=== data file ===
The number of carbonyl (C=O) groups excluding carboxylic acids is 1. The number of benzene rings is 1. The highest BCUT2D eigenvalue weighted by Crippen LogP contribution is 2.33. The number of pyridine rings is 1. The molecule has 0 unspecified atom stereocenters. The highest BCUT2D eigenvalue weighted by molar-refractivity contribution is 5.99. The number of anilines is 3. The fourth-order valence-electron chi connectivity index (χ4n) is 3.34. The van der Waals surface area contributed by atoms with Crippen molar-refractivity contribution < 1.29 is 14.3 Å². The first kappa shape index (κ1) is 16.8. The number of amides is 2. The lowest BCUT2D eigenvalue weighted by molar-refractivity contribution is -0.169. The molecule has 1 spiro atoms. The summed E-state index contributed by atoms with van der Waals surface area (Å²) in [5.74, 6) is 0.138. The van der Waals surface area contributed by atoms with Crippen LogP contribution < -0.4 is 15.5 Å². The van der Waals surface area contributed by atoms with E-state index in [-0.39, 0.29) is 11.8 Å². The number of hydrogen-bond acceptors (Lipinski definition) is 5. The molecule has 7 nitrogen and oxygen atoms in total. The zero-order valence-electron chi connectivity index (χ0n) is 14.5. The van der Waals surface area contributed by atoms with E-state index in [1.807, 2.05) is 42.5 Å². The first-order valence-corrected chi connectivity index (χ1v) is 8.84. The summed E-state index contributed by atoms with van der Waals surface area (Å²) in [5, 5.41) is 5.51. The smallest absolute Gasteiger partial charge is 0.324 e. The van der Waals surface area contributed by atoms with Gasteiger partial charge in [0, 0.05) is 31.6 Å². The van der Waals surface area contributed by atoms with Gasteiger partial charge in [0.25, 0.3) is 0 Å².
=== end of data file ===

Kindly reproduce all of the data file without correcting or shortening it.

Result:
The number of carbonyl (C=O) groups excluding carboxylic acids is 1. The number of benzene rings is 1. The highest BCUT2D eigenvalue weighted by Crippen LogP contribution is 2.33. The number of pyridine rings is 1. The molecule has 0 unspecified atom stereocenters. The highest BCUT2D eigenvalue weighted by molar-refractivity contribution is 5.99. The number of anilines is 3. The fourth-order valence-electron chi connectivity index (χ4n) is 3.34. The van der Waals surface area contributed by atoms with Crippen molar-refractivity contribution < 1.29 is 14.3 Å². The first kappa shape index (κ1) is 16.8. The number of amides is 2. The lowest BCUT2D eigenvalue weighted by molar-refractivity contribution is -0.169. The molecule has 1 spiro atoms. The summed E-state index contributed by atoms with van der Waals surface area (Å²) in [5.74, 6) is 0.138. The van der Waals surface area contributed by atoms with Crippen LogP contribution < -0.4 is 15.5 Å². The van der Waals surface area contributed by atoms with E-state index in [-0.39, 0.29) is 11.8 Å². The number of hydrogen-bond acceptors (Lipinski definition) is 5. The molecule has 7 nitrogen and oxygen atoms in total. The zero-order valence-electron chi connectivity index (χ0n) is 14.5. The van der Waals surface area contributed by atoms with E-state index in [1.807, 2.05) is 42.5 Å². The first-order valence-corrected chi connectivity index (χ1v) is 8.84. The summed E-state index contributed by atoms with van der Waals surface area (Å²) in [5, 5.41) is 5.51. The smallest absolute Gasteiger partial charge is 0.324 e. The van der Waals surface area contributed by atoms with Gasteiger partial charge in [0, 0.05) is 31.6 Å². The van der Waals surface area contributed by atoms with Gasteiger partial charge in [0.25, 0.3) is 0 Å².